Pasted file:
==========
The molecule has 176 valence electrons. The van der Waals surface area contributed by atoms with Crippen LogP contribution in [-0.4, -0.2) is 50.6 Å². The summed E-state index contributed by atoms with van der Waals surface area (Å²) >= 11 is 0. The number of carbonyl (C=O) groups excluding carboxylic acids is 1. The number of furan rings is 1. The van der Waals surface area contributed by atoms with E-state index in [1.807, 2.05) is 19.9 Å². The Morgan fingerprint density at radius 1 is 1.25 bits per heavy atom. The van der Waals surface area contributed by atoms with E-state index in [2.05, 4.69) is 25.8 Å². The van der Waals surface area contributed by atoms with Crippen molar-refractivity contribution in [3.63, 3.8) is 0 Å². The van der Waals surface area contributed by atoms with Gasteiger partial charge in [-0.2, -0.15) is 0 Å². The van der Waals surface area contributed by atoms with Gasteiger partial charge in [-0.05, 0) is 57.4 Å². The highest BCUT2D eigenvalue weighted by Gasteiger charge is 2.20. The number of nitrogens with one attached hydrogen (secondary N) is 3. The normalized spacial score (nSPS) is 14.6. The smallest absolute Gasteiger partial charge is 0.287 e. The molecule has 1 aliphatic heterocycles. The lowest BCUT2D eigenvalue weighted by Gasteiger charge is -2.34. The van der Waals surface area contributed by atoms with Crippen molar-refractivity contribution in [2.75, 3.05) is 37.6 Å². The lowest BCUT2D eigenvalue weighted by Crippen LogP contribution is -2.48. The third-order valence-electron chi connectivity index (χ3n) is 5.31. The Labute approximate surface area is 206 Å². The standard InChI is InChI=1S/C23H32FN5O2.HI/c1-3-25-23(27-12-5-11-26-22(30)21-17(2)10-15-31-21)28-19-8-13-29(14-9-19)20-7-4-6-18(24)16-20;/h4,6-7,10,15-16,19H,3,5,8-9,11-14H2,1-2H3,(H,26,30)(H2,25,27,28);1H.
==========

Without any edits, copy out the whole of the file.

The molecule has 176 valence electrons. The van der Waals surface area contributed by atoms with Crippen LogP contribution in [-0.4, -0.2) is 50.6 Å². The summed E-state index contributed by atoms with van der Waals surface area (Å²) >= 11 is 0. The number of carbonyl (C=O) groups excluding carboxylic acids is 1. The number of furan rings is 1. The van der Waals surface area contributed by atoms with E-state index in [1.807, 2.05) is 19.9 Å². The Morgan fingerprint density at radius 1 is 1.25 bits per heavy atom. The van der Waals surface area contributed by atoms with E-state index in [2.05, 4.69) is 25.8 Å². The van der Waals surface area contributed by atoms with Crippen molar-refractivity contribution in [3.63, 3.8) is 0 Å². The van der Waals surface area contributed by atoms with Gasteiger partial charge in [-0.2, -0.15) is 0 Å². The van der Waals surface area contributed by atoms with Gasteiger partial charge in [-0.05, 0) is 57.4 Å². The highest BCUT2D eigenvalue weighted by Gasteiger charge is 2.20. The number of nitrogens with one attached hydrogen (secondary N) is 3. The normalized spacial score (nSPS) is 14.6. The smallest absolute Gasteiger partial charge is 0.287 e. The molecule has 1 aliphatic heterocycles. The lowest BCUT2D eigenvalue weighted by Gasteiger charge is -2.34. The van der Waals surface area contributed by atoms with Crippen molar-refractivity contribution in [2.75, 3.05) is 37.6 Å². The lowest BCUT2D eigenvalue weighted by Crippen LogP contribution is -2.48. The third-order valence-electron chi connectivity index (χ3n) is 5.31. The Labute approximate surface area is 206 Å². The standard InChI is InChI=1S/C23H32FN5O2.HI/c1-3-25-23(27-12-5-11-26-22(30)21-17(2)10-15-31-21)28-19-8-13-29(14-9-19)20-7-4-6-18(24)16-20;/h4,6-7,10,15-16,19H,3,5,8-9,11-14H2,1-2H3,(H,26,30)(H2,25,27,28);1H.